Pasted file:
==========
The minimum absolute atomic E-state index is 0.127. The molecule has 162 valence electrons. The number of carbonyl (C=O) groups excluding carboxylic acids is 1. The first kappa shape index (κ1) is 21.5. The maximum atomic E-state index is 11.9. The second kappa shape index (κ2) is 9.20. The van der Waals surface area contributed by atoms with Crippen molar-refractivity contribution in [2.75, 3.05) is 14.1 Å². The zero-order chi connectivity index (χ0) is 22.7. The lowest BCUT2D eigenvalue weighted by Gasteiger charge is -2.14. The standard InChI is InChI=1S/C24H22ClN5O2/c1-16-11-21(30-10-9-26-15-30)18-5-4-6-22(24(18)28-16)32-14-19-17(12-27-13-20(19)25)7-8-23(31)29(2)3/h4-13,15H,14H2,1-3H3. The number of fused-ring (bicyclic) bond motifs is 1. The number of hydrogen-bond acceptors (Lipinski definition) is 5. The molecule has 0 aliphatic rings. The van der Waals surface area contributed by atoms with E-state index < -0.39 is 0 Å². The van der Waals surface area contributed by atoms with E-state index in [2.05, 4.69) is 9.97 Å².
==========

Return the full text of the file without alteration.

The minimum absolute atomic E-state index is 0.127. The molecule has 162 valence electrons. The number of carbonyl (C=O) groups excluding carboxylic acids is 1. The first kappa shape index (κ1) is 21.5. The maximum atomic E-state index is 11.9. The second kappa shape index (κ2) is 9.20. The van der Waals surface area contributed by atoms with Crippen molar-refractivity contribution in [2.75, 3.05) is 14.1 Å². The zero-order chi connectivity index (χ0) is 22.7. The lowest BCUT2D eigenvalue weighted by Gasteiger charge is -2.14. The standard InChI is InChI=1S/C24H22ClN5O2/c1-16-11-21(30-10-9-26-15-30)18-5-4-6-22(24(18)28-16)32-14-19-17(12-27-13-20(19)25)7-8-23(31)29(2)3/h4-13,15H,14H2,1-3H3. The number of fused-ring (bicyclic) bond motifs is 1. The number of hydrogen-bond acceptors (Lipinski definition) is 5. The molecule has 0 aliphatic rings. The van der Waals surface area contributed by atoms with E-state index < -0.39 is 0 Å². The van der Waals surface area contributed by atoms with E-state index in [2.05, 4.69) is 9.97 Å².